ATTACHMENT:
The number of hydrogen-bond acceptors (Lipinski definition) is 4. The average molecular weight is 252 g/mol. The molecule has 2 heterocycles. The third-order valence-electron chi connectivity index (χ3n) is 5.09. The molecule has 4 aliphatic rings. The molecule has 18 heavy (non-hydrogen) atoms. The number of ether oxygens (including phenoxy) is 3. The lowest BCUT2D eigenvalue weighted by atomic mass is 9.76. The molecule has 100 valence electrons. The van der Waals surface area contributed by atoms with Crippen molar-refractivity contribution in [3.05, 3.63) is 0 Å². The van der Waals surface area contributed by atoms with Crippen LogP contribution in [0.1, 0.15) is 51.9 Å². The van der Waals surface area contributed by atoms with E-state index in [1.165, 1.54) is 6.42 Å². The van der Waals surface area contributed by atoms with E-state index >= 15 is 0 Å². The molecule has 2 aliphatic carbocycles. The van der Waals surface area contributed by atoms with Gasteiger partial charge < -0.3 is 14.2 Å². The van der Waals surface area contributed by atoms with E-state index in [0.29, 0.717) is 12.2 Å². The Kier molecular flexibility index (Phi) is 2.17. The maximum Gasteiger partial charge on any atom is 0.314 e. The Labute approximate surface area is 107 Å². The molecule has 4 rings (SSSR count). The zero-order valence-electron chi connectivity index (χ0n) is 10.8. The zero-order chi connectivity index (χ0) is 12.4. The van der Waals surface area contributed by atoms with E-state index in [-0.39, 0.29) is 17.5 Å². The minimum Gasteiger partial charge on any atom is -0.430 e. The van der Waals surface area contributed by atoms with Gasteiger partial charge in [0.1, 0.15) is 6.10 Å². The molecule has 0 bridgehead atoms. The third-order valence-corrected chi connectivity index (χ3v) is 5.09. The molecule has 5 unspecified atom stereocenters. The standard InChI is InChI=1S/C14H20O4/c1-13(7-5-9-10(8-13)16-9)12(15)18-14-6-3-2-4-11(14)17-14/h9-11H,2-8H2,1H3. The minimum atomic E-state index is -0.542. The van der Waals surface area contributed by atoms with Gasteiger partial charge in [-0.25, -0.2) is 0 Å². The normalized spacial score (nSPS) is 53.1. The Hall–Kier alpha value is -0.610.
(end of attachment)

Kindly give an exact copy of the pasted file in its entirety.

The number of hydrogen-bond acceptors (Lipinski definition) is 4. The average molecular weight is 252 g/mol. The molecule has 2 heterocycles. The third-order valence-electron chi connectivity index (χ3n) is 5.09. The molecule has 4 aliphatic rings. The molecule has 18 heavy (non-hydrogen) atoms. The number of ether oxygens (including phenoxy) is 3. The lowest BCUT2D eigenvalue weighted by atomic mass is 9.76. The molecule has 100 valence electrons. The van der Waals surface area contributed by atoms with Crippen molar-refractivity contribution in [3.05, 3.63) is 0 Å². The van der Waals surface area contributed by atoms with Crippen LogP contribution in [0.1, 0.15) is 51.9 Å². The van der Waals surface area contributed by atoms with E-state index in [1.165, 1.54) is 6.42 Å². The van der Waals surface area contributed by atoms with E-state index >= 15 is 0 Å². The molecule has 2 aliphatic carbocycles. The van der Waals surface area contributed by atoms with Gasteiger partial charge < -0.3 is 14.2 Å². The van der Waals surface area contributed by atoms with E-state index in [0.29, 0.717) is 12.2 Å². The Kier molecular flexibility index (Phi) is 2.17. The maximum Gasteiger partial charge on any atom is 0.314 e. The Labute approximate surface area is 107 Å². The molecule has 4 rings (SSSR count). The zero-order valence-electron chi connectivity index (χ0n) is 10.8. The zero-order chi connectivity index (χ0) is 12.4. The van der Waals surface area contributed by atoms with E-state index in [-0.39, 0.29) is 17.5 Å². The minimum Gasteiger partial charge on any atom is -0.430 e. The van der Waals surface area contributed by atoms with Gasteiger partial charge in [0.1, 0.15) is 6.10 Å². The molecule has 0 bridgehead atoms. The third-order valence-corrected chi connectivity index (χ3v) is 5.09. The molecule has 5 unspecified atom stereocenters. The standard InChI is InChI=1S/C14H20O4/c1-13(7-5-9-10(8-13)16-9)12(15)18-14-6-3-2-4-11(14)17-14/h9-11H,2-8H2,1H3. The minimum atomic E-state index is -0.542. The van der Waals surface area contributed by atoms with Gasteiger partial charge in [-0.25, -0.2) is 0 Å². The normalized spacial score (nSPS) is 53.1. The Hall–Kier alpha value is -0.610.